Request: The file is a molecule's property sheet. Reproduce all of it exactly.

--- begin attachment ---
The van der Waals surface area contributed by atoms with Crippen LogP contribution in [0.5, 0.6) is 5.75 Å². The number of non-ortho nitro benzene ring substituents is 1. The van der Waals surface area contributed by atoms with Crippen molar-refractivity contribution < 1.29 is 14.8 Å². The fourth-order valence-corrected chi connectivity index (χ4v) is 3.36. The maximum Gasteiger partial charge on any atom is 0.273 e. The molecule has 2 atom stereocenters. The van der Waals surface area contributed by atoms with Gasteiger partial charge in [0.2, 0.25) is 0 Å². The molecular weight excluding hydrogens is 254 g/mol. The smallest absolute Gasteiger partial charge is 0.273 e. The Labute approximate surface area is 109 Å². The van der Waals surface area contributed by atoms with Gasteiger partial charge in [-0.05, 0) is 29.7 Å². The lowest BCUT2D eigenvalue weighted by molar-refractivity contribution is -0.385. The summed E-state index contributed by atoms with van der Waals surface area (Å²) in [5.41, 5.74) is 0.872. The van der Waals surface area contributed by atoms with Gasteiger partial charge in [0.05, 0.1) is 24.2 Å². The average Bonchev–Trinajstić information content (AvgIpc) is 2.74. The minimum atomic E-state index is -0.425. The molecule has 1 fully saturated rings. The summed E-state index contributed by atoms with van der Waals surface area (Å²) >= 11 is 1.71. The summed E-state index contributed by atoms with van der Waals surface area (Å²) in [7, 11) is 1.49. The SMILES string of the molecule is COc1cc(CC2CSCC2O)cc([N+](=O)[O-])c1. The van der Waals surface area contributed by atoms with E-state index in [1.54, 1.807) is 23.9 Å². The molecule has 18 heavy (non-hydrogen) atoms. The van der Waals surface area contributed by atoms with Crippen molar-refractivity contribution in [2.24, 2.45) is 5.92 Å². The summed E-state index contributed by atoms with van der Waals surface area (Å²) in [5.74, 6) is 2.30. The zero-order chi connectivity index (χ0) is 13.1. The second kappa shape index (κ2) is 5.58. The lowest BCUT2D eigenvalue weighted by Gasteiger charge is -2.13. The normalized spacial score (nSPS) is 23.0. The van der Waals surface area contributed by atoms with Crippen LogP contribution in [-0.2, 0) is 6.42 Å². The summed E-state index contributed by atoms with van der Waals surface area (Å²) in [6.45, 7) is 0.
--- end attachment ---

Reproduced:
The van der Waals surface area contributed by atoms with Crippen LogP contribution in [0.5, 0.6) is 5.75 Å². The number of non-ortho nitro benzene ring substituents is 1. The van der Waals surface area contributed by atoms with Crippen molar-refractivity contribution < 1.29 is 14.8 Å². The fourth-order valence-corrected chi connectivity index (χ4v) is 3.36. The maximum Gasteiger partial charge on any atom is 0.273 e. The molecule has 2 atom stereocenters. The van der Waals surface area contributed by atoms with Gasteiger partial charge in [0.2, 0.25) is 0 Å². The molecular weight excluding hydrogens is 254 g/mol. The smallest absolute Gasteiger partial charge is 0.273 e. The Labute approximate surface area is 109 Å². The van der Waals surface area contributed by atoms with Gasteiger partial charge in [-0.05, 0) is 29.7 Å². The lowest BCUT2D eigenvalue weighted by molar-refractivity contribution is -0.385. The summed E-state index contributed by atoms with van der Waals surface area (Å²) in [5.41, 5.74) is 0.872. The van der Waals surface area contributed by atoms with Gasteiger partial charge in [0.05, 0.1) is 24.2 Å². The average Bonchev–Trinajstić information content (AvgIpc) is 2.74. The minimum atomic E-state index is -0.425. The molecule has 1 fully saturated rings. The summed E-state index contributed by atoms with van der Waals surface area (Å²) >= 11 is 1.71. The summed E-state index contributed by atoms with van der Waals surface area (Å²) in [7, 11) is 1.49. The SMILES string of the molecule is COc1cc(CC2CSCC2O)cc([N+](=O)[O-])c1. The van der Waals surface area contributed by atoms with E-state index in [1.54, 1.807) is 23.9 Å². The molecule has 18 heavy (non-hydrogen) atoms. The van der Waals surface area contributed by atoms with Crippen molar-refractivity contribution in [2.24, 2.45) is 5.92 Å². The summed E-state index contributed by atoms with van der Waals surface area (Å²) in [5.74, 6) is 2.30. The zero-order chi connectivity index (χ0) is 13.1. The second kappa shape index (κ2) is 5.58. The lowest BCUT2D eigenvalue weighted by Gasteiger charge is -2.13. The normalized spacial score (nSPS) is 23.0. The van der Waals surface area contributed by atoms with Crippen LogP contribution in [-0.2, 0) is 6.42 Å². The summed E-state index contributed by atoms with van der Waals surface area (Å²) in [6.45, 7) is 0.